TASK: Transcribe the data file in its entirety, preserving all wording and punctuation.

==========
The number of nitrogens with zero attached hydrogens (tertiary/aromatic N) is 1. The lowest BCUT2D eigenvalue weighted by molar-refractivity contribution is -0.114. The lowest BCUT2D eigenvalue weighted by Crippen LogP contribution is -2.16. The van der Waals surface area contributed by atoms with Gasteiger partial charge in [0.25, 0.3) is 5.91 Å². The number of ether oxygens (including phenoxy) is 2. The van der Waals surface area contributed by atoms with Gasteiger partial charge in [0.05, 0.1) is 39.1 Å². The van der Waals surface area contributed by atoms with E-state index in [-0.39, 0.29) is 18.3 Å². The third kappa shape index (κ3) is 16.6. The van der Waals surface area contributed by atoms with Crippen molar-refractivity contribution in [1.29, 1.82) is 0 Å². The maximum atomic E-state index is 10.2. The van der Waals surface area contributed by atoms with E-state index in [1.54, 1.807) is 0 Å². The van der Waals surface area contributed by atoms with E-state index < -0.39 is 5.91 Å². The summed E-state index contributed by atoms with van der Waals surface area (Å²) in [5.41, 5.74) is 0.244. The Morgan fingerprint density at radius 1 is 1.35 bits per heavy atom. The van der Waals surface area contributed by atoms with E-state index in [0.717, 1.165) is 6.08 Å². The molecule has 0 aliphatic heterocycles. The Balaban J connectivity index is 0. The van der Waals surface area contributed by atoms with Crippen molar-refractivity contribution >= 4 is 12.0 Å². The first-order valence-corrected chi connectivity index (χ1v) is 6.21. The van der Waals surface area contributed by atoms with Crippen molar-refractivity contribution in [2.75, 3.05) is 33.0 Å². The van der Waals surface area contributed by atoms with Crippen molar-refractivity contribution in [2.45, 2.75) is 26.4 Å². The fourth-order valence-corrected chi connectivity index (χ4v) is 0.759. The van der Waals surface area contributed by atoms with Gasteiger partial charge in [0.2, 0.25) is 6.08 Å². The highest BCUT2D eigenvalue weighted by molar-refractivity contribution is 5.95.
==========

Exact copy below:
The number of nitrogens with zero attached hydrogens (tertiary/aromatic N) is 1. The lowest BCUT2D eigenvalue weighted by molar-refractivity contribution is -0.114. The lowest BCUT2D eigenvalue weighted by Crippen LogP contribution is -2.16. The van der Waals surface area contributed by atoms with Gasteiger partial charge in [0.25, 0.3) is 5.91 Å². The number of ether oxygens (including phenoxy) is 2. The van der Waals surface area contributed by atoms with Gasteiger partial charge in [0.05, 0.1) is 39.1 Å². The van der Waals surface area contributed by atoms with E-state index in [-0.39, 0.29) is 18.3 Å². The third kappa shape index (κ3) is 16.6. The van der Waals surface area contributed by atoms with Crippen molar-refractivity contribution in [1.29, 1.82) is 0 Å². The maximum atomic E-state index is 10.2. The van der Waals surface area contributed by atoms with E-state index in [1.54, 1.807) is 0 Å². The van der Waals surface area contributed by atoms with E-state index < -0.39 is 5.91 Å². The summed E-state index contributed by atoms with van der Waals surface area (Å²) in [5.41, 5.74) is 0.244. The Morgan fingerprint density at radius 1 is 1.35 bits per heavy atom. The van der Waals surface area contributed by atoms with E-state index in [0.717, 1.165) is 6.08 Å². The molecule has 0 aliphatic heterocycles. The Balaban J connectivity index is 0. The van der Waals surface area contributed by atoms with Crippen molar-refractivity contribution >= 4 is 12.0 Å². The first-order valence-corrected chi connectivity index (χ1v) is 6.21. The van der Waals surface area contributed by atoms with Crippen molar-refractivity contribution in [2.75, 3.05) is 33.0 Å². The van der Waals surface area contributed by atoms with Crippen molar-refractivity contribution in [2.45, 2.75) is 26.4 Å². The fourth-order valence-corrected chi connectivity index (χ4v) is 0.759. The van der Waals surface area contributed by atoms with Gasteiger partial charge in [0.2, 0.25) is 6.08 Å². The highest BCUT2D eigenvalue weighted by molar-refractivity contribution is 5.95.